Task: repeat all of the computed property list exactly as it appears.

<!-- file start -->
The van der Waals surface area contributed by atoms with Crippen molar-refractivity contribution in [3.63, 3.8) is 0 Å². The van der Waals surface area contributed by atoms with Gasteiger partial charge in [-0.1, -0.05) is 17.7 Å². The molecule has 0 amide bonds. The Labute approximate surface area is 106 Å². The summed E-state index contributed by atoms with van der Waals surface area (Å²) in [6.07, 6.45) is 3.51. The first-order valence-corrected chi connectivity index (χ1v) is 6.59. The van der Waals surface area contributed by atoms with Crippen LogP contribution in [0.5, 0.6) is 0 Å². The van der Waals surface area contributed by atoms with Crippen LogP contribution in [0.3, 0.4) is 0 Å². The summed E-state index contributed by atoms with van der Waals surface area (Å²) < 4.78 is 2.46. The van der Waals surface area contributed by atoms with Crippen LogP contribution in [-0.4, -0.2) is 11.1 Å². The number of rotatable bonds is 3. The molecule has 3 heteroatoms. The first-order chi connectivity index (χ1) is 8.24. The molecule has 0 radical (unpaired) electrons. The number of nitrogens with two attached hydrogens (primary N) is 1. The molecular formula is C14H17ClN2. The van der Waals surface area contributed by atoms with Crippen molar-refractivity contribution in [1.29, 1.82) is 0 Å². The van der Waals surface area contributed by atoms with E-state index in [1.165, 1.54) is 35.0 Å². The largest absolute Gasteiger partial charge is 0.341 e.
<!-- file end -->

The van der Waals surface area contributed by atoms with Crippen molar-refractivity contribution in [3.63, 3.8) is 0 Å². The van der Waals surface area contributed by atoms with Gasteiger partial charge in [-0.1, -0.05) is 17.7 Å². The molecule has 0 amide bonds. The Labute approximate surface area is 106 Å². The summed E-state index contributed by atoms with van der Waals surface area (Å²) in [6.07, 6.45) is 3.51. The first-order valence-corrected chi connectivity index (χ1v) is 6.59. The van der Waals surface area contributed by atoms with Crippen LogP contribution in [0.5, 0.6) is 0 Å². The van der Waals surface area contributed by atoms with Crippen LogP contribution in [0.3, 0.4) is 0 Å². The summed E-state index contributed by atoms with van der Waals surface area (Å²) < 4.78 is 2.46. The van der Waals surface area contributed by atoms with Crippen LogP contribution in [-0.4, -0.2) is 11.1 Å². The number of rotatable bonds is 3. The molecule has 3 heteroatoms. The first-order chi connectivity index (χ1) is 8.24. The molecule has 0 radical (unpaired) electrons. The number of nitrogens with two attached hydrogens (primary N) is 1. The molecular formula is C14H17ClN2. The van der Waals surface area contributed by atoms with Crippen molar-refractivity contribution in [1.29, 1.82) is 0 Å². The van der Waals surface area contributed by atoms with E-state index in [1.165, 1.54) is 35.0 Å². The largest absolute Gasteiger partial charge is 0.341 e.